Malaysian execs reject RP’s residency suggestion

Published by rudy Date posted on July 5, 2008

Asia News Network
Inquirer.net

KOTA KINABALU, Malaysia — A Philippines government suggestion that its citizens who have been in Sabah for a long time be accorded Malaysian permanent resident status has drawn opposition from state leaders.

“Malaysia has its ways of dealing with illegal immigrants and as far as I know, this is not one of them,” said Minister in the Chief Minister’s Department Nasir Tun Sakaran.

He said it was inconceivable for Malaysia to simply accept Filipino nationals on the basis that they had been staying in Sabah for a long time.

Former chief minister Yong Teck Lee said Philippine Undersecretary for Migrant Workers Affairs Esteban Conejos Jr.’s suggestion was “irresponsible” as no country would simply accept the citizens of another nation.

“It is an indication that the government concerned is not looking after the welfare of their citizens,” said Yong, the Sabah Progressive Party (SAPP) president, adding Malaysia must take a more “aggressive” stance when dealing with Manila over migration issue.

Deputy International Trade and Industry Minister V. K. Liew, who is also the Liberal Democratic Party president, said Conejos’ remarks were only a suggestion that Malaysia had every right to ignore.

Conejos on Wednesday said that Malaysia should consider granting permanent residence status to Filipino migrants who had been staying in Sabah for a long time.

This after Malaysian Deputy Prime Minister Najib Razak said immigrants who have lived unlawfully in Sabah since the 1970s would not be spared.

Conejos said some Filipino nationals had been in Sabah for such a long period that they no longer had any relatives in the Philippines nor spoke any Filipino dialects.

The deportation, he said, holds for those who constantly travel to and from Sabah without travel documents.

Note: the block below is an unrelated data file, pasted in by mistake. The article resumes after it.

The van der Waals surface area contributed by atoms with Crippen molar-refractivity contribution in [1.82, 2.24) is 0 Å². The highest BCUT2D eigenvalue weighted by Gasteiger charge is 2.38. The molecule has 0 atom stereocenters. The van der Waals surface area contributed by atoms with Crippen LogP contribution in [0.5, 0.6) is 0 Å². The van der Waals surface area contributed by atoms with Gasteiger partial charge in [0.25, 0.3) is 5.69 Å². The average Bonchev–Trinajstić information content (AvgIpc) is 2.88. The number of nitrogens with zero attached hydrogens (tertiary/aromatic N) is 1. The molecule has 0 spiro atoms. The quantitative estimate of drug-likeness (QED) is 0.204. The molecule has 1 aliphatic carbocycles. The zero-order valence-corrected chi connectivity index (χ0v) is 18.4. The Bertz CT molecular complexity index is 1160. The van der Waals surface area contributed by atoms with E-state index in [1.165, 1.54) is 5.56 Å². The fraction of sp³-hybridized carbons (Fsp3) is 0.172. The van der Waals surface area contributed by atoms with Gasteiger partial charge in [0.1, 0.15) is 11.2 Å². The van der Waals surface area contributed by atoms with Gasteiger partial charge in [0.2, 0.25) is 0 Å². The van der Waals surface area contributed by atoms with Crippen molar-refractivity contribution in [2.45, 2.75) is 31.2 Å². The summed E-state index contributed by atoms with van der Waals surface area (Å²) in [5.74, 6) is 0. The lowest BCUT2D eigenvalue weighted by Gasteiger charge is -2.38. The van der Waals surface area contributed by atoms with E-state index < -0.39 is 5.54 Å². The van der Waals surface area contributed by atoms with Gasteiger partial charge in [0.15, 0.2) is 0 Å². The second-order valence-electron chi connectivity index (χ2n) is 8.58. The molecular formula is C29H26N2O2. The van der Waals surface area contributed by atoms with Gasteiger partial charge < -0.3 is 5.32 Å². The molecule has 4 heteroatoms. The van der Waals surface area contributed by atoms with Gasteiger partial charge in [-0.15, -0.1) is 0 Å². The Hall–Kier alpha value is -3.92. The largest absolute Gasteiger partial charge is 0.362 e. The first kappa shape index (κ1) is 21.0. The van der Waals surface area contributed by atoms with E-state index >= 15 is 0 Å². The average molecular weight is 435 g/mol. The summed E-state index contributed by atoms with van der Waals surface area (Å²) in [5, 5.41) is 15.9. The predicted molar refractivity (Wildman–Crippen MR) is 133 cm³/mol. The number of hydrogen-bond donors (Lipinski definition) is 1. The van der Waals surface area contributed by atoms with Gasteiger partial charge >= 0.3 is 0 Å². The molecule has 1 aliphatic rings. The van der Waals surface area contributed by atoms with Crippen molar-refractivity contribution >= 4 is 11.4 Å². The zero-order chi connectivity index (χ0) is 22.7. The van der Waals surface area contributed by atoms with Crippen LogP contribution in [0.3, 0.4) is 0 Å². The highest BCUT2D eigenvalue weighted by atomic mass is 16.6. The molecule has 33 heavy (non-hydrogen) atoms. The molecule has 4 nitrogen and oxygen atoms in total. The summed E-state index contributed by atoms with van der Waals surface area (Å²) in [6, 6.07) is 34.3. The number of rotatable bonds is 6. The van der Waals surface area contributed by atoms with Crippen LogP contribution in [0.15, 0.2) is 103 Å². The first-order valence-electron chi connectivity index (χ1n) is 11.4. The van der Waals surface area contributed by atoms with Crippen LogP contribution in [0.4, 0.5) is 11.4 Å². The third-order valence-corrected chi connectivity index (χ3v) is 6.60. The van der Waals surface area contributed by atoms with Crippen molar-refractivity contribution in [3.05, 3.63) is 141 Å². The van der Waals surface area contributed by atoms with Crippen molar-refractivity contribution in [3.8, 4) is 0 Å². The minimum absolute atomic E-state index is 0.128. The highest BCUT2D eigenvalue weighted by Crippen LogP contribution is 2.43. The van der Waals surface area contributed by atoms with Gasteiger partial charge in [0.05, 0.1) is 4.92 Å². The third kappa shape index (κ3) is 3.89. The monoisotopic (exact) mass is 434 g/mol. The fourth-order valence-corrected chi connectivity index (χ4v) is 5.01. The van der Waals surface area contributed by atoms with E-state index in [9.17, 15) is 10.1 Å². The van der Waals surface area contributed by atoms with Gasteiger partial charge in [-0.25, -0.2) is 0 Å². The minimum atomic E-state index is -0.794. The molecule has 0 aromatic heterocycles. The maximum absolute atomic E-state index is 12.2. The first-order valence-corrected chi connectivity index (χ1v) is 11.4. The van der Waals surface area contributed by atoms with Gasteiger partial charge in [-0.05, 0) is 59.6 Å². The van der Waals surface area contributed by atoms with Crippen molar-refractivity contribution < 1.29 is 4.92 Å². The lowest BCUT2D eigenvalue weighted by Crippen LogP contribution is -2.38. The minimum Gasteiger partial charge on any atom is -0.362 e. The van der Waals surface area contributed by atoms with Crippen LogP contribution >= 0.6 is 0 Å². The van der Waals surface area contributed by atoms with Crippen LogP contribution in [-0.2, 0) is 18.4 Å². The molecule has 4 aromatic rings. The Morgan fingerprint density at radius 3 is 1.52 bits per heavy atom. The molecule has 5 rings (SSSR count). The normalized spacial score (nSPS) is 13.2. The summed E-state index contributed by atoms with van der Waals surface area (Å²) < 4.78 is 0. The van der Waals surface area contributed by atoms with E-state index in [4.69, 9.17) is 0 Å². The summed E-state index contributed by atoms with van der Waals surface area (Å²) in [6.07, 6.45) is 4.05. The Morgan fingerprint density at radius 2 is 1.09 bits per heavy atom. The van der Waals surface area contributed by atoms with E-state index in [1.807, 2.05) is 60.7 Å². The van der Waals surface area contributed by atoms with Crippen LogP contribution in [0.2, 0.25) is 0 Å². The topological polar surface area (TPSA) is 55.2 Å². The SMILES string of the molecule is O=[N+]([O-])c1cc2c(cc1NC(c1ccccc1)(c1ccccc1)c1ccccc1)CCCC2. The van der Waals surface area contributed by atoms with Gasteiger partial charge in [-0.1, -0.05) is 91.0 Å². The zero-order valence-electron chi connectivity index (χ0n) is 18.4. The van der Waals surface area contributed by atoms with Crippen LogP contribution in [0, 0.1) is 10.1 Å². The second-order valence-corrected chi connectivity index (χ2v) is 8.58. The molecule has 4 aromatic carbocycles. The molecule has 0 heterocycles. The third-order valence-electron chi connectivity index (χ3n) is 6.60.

“We have among our people who still cannot understand why they cannot travel there freely,” he said.

The Philippines has a long-standing claim over Sabah.

Meanwhile, Sabah Law Association president John Sikayun said it was within the federal government’s jurisdiction to set up a special task force to deal with the state’s illegal immigrant problem.

He said the establishment of such a task force was consistent with Article 80 of the Federal Constitution since immigration problems could lead to a national security threat.

Kimanis MP Anifah Aman had recently stated that such a task force should not be under federal jurisdiction but the Chief Minister with the Deputy Prime Minister as its patron. Anifah said this was because Article 161E(4) of the Constitution stipulated that immigration matters in Sabah and Sarawak was a state matter.

Meanwhile, an Indonesian envoy here said that some employers in Sabah have sacked their undocumented foreign workers ahead of a crackdown against illegal immigrants in the state.

Indonesian acting Consul General Rudhito Widagdo said a plantation owner in Beluran had recently chased out 72 undocumented Indonesian workers for fear of being caught harboring them.

The issue of illegal migrants has long been a bitter grievance for Sabah politicians, who accuse the federal government of failing to oust job-seeking foreigners after their permits expire.

Top government leaders have stepped up efforts to resolve the problem amid speculation that many Sabah lawmakers planned to defect to the opposition because of dissatisfaction with Prime Minister Abdullah Ahmad Badawi’s administration.

Although Sabah has vast natural resources, such as timber, it is one of Malaysia’s poorest states. Some residents blame this on large numbers of migrants whose presence means fewer available jobs.

Ruben Sario, The Star-ANN, with reports from Veronica Uy, INQUIRER.net and The Associated Press

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